Tuesday, April 28, 2009

I'm glad my desk is no where near the front of the building

I am a pretty lucky person. Not only am I gainfully employed when friends have already been let go, had hours cut, or are expecting the axe. In fact, I have several jobs. I have "options" as some people would say, and I do not forget my good fortune in that respect.

But, one of the things I do is work in a municipality. Public service. Local government. The bottom rung on the political food chain. It's a great place though. The community is quite affluent, and the landscape is very beautiful. My co-workers are really an enjoyable group. I get to spend time outside. I like coming into the office.

However, I must speak about some things I observe. And I have to say that watching and listening to some of the residents is real cause to stop, and reflect, about myself.

You should be careful what you wish for, but my-o-my, if I had the problems of some of these people. And it never ceases to amaze me how self-indulgent, self-absorbed and narrow-minded they can be.

I overhear phone conversations, and people coming into the front counter to ask questions. People complain about things that their neighbors do to their own property, qualifying their complaint with the over worn phrase "I didn't pay 2 million dollars for my house so I would have to look at that!" "Well, ma'am, perhaps you should have bought that piece of land too, so you could do with it what you want. My guess is they kinda feel that paying 2 million dollars for THEIR property gives them the same rights that you feel you have." Simple math.

They want amenities, but they don't want them near their house. They spy on each other and call the office to file complaints. Of course, this is far from everyone, but it's just enough to keep the entertainment level high enough to enjoy coming to work. They complain that the trash trucks make too much noise and come down the street too early: 430 or 5am. I'm not sure about you (my loyal 3 readers), but I think it's pretty cool that I can lug lots of crap to the end of my driveway and people will come take it away. I really don't care WHEN they do it or how much noise it makes. It's a pretty temporary inconvenience, but think of the problem I would have if every week I had to figure out where to put all of that stuff.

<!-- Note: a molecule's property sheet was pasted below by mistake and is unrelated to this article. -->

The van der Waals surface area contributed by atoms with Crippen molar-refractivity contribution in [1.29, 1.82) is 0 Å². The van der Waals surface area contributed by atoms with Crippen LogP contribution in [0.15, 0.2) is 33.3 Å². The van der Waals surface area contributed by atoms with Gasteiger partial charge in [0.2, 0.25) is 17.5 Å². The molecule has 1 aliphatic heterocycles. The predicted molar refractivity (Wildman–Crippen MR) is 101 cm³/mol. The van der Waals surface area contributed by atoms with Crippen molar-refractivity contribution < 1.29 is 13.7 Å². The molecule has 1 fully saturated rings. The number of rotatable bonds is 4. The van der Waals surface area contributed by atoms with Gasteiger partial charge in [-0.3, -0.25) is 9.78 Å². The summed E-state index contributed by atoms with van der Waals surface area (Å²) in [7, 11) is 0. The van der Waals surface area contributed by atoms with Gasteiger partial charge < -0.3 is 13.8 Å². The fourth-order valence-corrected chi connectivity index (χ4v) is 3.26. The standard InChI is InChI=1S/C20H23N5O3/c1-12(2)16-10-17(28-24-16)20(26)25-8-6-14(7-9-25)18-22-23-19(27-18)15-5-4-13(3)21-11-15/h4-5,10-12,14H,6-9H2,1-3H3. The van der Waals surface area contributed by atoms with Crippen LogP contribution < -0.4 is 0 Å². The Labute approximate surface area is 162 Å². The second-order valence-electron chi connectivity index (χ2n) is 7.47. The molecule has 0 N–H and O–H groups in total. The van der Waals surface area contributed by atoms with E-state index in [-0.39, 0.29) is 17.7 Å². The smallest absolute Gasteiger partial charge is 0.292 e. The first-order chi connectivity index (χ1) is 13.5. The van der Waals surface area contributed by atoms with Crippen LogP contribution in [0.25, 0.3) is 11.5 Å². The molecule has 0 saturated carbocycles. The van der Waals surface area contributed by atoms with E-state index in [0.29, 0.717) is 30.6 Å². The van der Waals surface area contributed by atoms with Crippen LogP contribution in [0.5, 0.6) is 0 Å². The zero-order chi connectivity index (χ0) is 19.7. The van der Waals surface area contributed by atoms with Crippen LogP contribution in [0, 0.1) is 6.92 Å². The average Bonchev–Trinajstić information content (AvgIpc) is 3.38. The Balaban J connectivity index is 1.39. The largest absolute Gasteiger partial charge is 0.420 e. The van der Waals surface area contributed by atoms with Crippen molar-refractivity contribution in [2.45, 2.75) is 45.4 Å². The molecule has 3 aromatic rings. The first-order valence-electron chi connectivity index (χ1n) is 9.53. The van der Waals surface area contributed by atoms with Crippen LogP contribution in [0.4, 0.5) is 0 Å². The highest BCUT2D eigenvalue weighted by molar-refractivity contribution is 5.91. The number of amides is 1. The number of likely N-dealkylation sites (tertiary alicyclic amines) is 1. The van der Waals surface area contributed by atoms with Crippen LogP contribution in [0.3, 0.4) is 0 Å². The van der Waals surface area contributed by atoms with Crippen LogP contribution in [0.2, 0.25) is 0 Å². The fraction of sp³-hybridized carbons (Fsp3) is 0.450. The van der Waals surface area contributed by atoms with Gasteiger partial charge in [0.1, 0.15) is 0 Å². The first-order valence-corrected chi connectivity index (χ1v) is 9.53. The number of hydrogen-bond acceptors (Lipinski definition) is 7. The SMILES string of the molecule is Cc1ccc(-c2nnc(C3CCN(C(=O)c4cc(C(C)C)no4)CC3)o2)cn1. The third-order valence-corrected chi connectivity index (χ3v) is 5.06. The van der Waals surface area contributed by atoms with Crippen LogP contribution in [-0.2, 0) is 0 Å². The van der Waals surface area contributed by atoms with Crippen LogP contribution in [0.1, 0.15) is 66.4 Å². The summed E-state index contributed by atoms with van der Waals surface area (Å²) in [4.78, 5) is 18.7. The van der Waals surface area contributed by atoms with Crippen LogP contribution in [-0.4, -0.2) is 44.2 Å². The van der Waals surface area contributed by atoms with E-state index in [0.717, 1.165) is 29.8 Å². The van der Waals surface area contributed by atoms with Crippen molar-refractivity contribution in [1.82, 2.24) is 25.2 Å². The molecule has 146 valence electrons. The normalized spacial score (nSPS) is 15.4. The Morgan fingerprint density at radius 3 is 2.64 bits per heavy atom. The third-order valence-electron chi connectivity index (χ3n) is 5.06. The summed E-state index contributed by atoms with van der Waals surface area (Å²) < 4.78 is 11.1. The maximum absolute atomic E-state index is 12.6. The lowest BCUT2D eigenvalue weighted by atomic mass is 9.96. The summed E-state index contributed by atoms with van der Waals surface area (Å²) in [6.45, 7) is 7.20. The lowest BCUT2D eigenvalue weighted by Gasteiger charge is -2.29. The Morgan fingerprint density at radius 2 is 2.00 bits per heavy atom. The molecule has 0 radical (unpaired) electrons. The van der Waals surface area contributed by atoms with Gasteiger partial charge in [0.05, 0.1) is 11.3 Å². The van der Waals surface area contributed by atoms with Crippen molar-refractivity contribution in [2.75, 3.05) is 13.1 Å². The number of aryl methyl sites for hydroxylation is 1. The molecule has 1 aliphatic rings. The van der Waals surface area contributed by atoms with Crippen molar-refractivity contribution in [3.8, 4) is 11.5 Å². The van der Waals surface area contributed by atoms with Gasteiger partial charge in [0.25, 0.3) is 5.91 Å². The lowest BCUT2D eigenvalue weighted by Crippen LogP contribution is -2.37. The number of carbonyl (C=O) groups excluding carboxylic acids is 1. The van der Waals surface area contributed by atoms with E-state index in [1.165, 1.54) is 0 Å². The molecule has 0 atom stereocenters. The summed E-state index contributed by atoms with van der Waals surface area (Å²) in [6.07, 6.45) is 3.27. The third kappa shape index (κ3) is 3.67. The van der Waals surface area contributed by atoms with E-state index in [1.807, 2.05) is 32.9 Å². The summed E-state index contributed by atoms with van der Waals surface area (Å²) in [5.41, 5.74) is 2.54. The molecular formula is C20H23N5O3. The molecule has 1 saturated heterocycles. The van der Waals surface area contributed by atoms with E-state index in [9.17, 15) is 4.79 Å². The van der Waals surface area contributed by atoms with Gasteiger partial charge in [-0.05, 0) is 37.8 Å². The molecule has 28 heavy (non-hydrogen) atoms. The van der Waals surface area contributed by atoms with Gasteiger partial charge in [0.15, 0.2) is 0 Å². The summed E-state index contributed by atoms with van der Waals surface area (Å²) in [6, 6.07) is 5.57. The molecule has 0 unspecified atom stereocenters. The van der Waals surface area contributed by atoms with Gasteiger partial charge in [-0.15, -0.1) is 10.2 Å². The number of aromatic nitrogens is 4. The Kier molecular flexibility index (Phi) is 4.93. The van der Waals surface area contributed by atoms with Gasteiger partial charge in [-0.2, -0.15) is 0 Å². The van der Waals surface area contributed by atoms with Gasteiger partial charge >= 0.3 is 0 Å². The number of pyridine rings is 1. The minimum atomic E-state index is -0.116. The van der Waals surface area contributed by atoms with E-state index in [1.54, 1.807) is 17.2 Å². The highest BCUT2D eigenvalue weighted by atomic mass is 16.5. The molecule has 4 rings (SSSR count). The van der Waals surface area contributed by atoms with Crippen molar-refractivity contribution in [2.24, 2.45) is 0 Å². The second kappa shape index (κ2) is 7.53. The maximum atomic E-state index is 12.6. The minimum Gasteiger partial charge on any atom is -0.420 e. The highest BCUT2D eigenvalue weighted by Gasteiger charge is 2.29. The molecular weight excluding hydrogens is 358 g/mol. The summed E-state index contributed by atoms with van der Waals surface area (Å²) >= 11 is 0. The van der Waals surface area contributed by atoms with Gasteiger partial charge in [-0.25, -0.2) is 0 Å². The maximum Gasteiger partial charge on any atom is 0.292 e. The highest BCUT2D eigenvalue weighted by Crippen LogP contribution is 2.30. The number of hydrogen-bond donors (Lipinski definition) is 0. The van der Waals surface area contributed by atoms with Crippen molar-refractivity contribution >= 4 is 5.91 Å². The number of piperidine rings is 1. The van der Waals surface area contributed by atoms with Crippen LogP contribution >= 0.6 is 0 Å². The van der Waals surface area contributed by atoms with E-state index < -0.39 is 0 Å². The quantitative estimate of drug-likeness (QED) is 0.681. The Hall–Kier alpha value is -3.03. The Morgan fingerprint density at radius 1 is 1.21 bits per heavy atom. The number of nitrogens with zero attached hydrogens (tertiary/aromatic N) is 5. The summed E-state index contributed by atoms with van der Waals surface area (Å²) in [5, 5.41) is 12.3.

These people want to see the building permits of their neighbors, but they don't understand why they need one themselves, for the same job. They want what they want, but have no comprehension that other people's desires and opinions are equally valid. Some people really can't get their head around that concept. I see it in their eyes when I try and explain it. It's remarkable.

And I just think to myself... how do you have this much time and energy for such frivolity? I don't live anywhere near here. Frankly, I could not afford it. I try to worry a little more about my own issues: kids doing well in school, building some self-esteem in them, checking in on friends, staying in touch with family that is far too spread out around the country and nurturing my relationship with my partner.

And yet, some days I think it might be nice to have the time to call my local municipality office building and bitch about the color of my neighbor's shed. Oh, if that was my biggest concern..

Friday, April 3, 2009

In the still of the night...

Hard to believe this is the first blatant reference to Sinatra by UBlogger... You may not know it, but under that bag from Trader Joe's, there is a lot of sing-alonging with the Chairman of the Board...

Night time is still my favorite time of the day, when I am not so exhausted that I cannot enjoy it. I'm home, in my small cozy office, UBlogger's dog at my feet. Sinatra in the background, but still loud enough to be noticed. It's peaceful, yet with a sense of energy. I think that is what I love about the night, the juxtaposition of the two. Parts of the world are winding down, and others gearing up. One could say that for the morning hours as well (Frank also recorded the Wee Small Hours of the Morning, so he really had them both covered). But the morning is different. To me, it is brief, the silence is broken, the day starts, and we are off. But nighttime seems to have a more elongated time to it. It can last an hour or two, or 10. It ends with rest. It is the punctuation at the end of the day.